first_imgThe Dantewada Assembly by-election in Chhattisgarh is headed towards an emotionally charged battle with both the Congress and the BJP fielding widows of regional stalwarts slain by Maoists on separate occasions. The contest, to be held on September 23, became imminent after BJP MLA Bhima Mandavi was killed in a Maoist attack while on the stump in April, two days before the Lok Sabha election in Bastar, where he held ground as the lone BJP MLAs amid 11 Congressmen. Now, riding high on sentiment, his wife, Ojaswi Mandavi, has resolved to “carry forward her husband’s political legacy” and taken on former MLA Devti Karma, widowed after former Leader of the Opposition Mahendra Karma was killed in 2013.With both the parties locked in a see-saw battle for the seat, Mr. Karma won it in 2003, the first contest after the State was carved, while Mr. Mandavi wrested it the next election. In 2013, the seat wound up in the Congress kitty, after an emotionally high-strung battle went in Ms. Karma’s favour, who garnered sympathy votes. Yet in 2018, Mr. Mandavi snatched it back with a margin 2,172 votes. The stakes are high for the BJP, scrambling to gain a toehold in the Maoist-hit region, which went against the wind to pick a Congressman in the Lok Sabha election, when the BJP won nine of the 11 seats in the State. Having faced a drubbing in the Lok Sabha election months after winning 68 of the 90 Assembly seats, the Congress is looking to cement the party’s grip over the region. “The Congress is dependant on leaders from Bastar region like Minister Kawasi Lakhma and State Congress chief Mohan Markam,” said State Congress spokesperson Shailesh Nitin Trivedi. “The BJP is trying to make an emotional appeal to voters. But, let’s be clear, while Mr. Karma was killed despite requests for adequate security cover for him, Mr. Mandavi broke the security protocol and was killed.” Claim rubbishedState BJP spokesperson Sanjay Shrivastava meanwhile rubbished the Congress claim that several BJP workers had switched over. “They have already lost the election and are trying hard to conjure up a negative perception against us.”last_img read more

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JAMPRO Intensifying Efforts to Source Markets for Country’s Products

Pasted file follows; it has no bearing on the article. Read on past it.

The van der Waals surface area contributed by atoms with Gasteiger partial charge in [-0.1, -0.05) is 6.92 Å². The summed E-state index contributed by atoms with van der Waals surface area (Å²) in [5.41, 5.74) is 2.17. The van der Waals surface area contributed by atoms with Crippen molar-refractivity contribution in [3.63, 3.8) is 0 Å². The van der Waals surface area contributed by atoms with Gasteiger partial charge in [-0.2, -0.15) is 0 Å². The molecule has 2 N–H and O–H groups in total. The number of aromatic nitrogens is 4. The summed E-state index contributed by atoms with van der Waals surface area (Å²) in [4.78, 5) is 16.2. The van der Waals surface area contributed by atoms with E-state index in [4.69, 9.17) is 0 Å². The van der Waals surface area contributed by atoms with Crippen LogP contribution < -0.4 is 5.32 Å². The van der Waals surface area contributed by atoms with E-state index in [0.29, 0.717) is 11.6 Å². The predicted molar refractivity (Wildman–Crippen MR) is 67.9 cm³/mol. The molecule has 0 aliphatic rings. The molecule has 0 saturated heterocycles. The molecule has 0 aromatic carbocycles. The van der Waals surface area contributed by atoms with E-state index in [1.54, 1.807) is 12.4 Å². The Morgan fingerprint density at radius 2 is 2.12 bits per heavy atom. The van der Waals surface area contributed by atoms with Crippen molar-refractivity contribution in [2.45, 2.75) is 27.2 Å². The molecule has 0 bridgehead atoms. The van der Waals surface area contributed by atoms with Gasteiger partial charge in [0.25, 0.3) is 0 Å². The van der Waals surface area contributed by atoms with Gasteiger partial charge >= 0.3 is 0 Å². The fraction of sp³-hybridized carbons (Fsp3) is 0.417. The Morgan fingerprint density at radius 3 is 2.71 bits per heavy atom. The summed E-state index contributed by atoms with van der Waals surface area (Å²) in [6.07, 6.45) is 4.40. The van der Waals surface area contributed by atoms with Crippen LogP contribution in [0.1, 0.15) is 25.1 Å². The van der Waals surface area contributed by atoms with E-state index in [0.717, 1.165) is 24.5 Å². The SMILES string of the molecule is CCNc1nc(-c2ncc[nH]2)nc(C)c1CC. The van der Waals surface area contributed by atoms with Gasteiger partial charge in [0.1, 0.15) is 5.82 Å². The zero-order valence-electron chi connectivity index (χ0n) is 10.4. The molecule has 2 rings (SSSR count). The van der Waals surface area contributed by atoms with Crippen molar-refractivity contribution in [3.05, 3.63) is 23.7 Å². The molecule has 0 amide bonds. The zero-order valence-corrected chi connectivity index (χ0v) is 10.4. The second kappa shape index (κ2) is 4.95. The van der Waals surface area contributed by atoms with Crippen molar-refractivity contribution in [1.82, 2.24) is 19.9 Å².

first_img Jamaica Promotions Corporation (JAMPRO) is intensifying its marketing and promotional efforts to increase exports and source additional markets for Jamaica’s authentic food brands and products.The JAMPRO team has been tapping into various markets, including Canada, United States of America (USA), Cuba and other Caribbean territories.Highlighting the marketing initiatives, Manager for Sales and Promotion at JAMPRO, Marlene Porter, told JIS News that through its Canada Market Development programme, JAMPRO has been undertaking several activations to identify and grow exports in the various areas.“JAMPRO has been looking at the Canadian market for several years now and we have had workshops that look at that country. We have had speakers share with us on the Canadian market and doing business there. We have hosted engagements in collaboration with the Canadian High Commission, so that our local stakeholders and clients can be sensitised on the market requirements, the trends in consumer demand and other dynamics relating to the market and how to penetrate it,” she said.Mrs. Porter added that there have been workshops looking at the packaging and labeling requirements within the Canadian market as well as trade missions and shows that various local companies have participated in to network and showcase their products.“We have put some 16 companies before buyers that have come in from Canada for business-to-business meetings and visits to their facilities, so that the buyers can see that we have the capacity and can sustain a presence in the market,” the Manager pointed out.Mrs. Porter said that the market development programme for Cuba has been bearing fruit, with plans for an inward mission from Cuba to coincide with Expo Jamaica in April.In terms of the United States, JAMPRO has undertaken a number of activations in Florida, New York and Georgia, and is preparing to venture into Washington DC.“The Caribbean is an important target market, and we continue to look for the opportunities there. Late last year, we did a mission across three Caribbean markets with a number of companies, to explore even further how we can build out that market,” Mrs. Porter informed.“So, we have a number of activations planned to get our export products out there, to get brand Jamaica out there, and we are looking at special programmes as well that will help to promote brand Jamaica as we build out our individual market-penetration initiatives,” she added.Come March 13, JAMPRO will be hosting an agricultural information session geared at further promoting investments in that sector.The session is targeted at persons who have a deep interest in that industry, and those with projects and seeking investors.“In going into exports, people need to understand that it requires work. You have to take certain steps to understand the market and realise there are differences in doing exports than just selling on the local market,” Mrs. Porter said.She is encouraging persons to “seize opportunities of this kind by going into the markets, gather market intelligence and take that step of doing business and expanding exports”. Jamaica Promotions Corporation (JAMPRO) is intensifying its marketing and promotional efforts to increase exports and source additional markets for Jamaica’s authentic food brands and products. Highlighting the marketing initiatives, Manager for Sales and Promotion at JAMPRO, Marlene Porter, told JIS News that through its Canada Market Development programme, JAMPRO has been undertaking several activations to identify and grow exports in the various areas. Mrs. Porter added that there have been workshops looking at the packaging and labeling requirements within the Canadian market as well as trade missions and shows that various local companies have participated in to network and showcase their products. Story Highlightslast_img read more